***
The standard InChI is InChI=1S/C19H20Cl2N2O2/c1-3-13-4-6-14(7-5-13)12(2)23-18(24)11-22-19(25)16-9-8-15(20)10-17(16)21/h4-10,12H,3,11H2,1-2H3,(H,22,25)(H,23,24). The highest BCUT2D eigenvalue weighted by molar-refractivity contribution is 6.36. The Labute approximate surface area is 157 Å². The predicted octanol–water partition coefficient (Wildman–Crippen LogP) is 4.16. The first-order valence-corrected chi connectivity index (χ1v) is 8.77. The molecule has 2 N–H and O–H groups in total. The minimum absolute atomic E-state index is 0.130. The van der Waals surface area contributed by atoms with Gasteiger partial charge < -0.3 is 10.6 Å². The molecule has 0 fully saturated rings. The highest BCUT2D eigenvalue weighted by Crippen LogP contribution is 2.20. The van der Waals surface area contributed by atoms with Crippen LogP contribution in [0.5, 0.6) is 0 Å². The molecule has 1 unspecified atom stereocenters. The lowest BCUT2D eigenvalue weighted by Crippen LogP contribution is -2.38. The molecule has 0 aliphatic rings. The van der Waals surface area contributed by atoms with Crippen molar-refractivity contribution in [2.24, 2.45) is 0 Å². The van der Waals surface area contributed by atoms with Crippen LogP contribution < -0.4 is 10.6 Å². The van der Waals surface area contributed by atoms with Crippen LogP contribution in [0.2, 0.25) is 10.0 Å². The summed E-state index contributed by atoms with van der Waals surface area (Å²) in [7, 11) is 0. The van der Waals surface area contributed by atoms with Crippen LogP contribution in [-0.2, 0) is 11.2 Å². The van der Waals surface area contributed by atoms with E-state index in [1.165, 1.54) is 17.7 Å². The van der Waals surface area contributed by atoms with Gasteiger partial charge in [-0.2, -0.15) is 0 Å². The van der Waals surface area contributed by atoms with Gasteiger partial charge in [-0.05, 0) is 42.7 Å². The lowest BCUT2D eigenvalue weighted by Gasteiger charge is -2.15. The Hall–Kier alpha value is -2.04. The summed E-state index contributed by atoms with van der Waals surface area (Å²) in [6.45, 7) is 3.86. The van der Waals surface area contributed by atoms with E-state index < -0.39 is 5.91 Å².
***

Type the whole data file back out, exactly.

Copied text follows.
The standard InChI is InChI=1S/C19H20Cl2N2O2/c1-3-13-4-6-14(7-5-13)12(2)23-18(24)11-22-19(25)16-9-8-15(20)10-17(16)21/h4-10,12H,3,11H2,1-2H3,(H,22,25)(H,23,24). The highest BCUT2D eigenvalue weighted by molar-refractivity contribution is 6.36. The Labute approximate surface area is 157 Å². The predicted octanol–water partition coefficient (Wildman–Crippen LogP) is 4.16. The first-order valence-corrected chi connectivity index (χ1v) is 8.77. The molecule has 2 N–H and O–H groups in total. The minimum absolute atomic E-state index is 0.130. The van der Waals surface area contributed by atoms with Gasteiger partial charge < -0.3 is 10.6 Å². The molecule has 0 fully saturated rings. The highest BCUT2D eigenvalue weighted by Crippen LogP contribution is 2.20. The van der Waals surface area contributed by atoms with Crippen LogP contribution in [0.5, 0.6) is 0 Å². The molecule has 1 unspecified atom stereocenters. The lowest BCUT2D eigenvalue weighted by Crippen LogP contribution is -2.38. The molecule has 0 aliphatic rings. The van der Waals surface area contributed by atoms with Crippen molar-refractivity contribution in [2.24, 2.45) is 0 Å². The van der Waals surface area contributed by atoms with Crippen LogP contribution < -0.4 is 10.6 Å². The van der Waals surface area contributed by atoms with Crippen LogP contribution in [0.2, 0.25) is 10.0 Å². The summed E-state index contributed by atoms with van der Waals surface area (Å²) in [7, 11) is 0. The van der Waals surface area contributed by atoms with Crippen LogP contribution in [-0.2, 0) is 11.2 Å². The van der Waals surface area contributed by atoms with E-state index in [1.165, 1.54) is 17.7 Å². The van der Waals surface area contributed by atoms with Gasteiger partial charge in [-0.2, -0.15) is 0 Å². The van der Waals surface area contributed by atoms with Gasteiger partial charge in [-0.05, 0) is 42.7 Å². The lowest BCUT2D eigenvalue weighted by Gasteiger charge is -2.15. The Hall–Kier alpha value is -2.04. The summed E-state index contributed by atoms with van der Waals surface area (Å²) in [6.45, 7) is 3.86. The van der Waals surface area contributed by atoms with E-state index < -0.39 is 5.91 Å².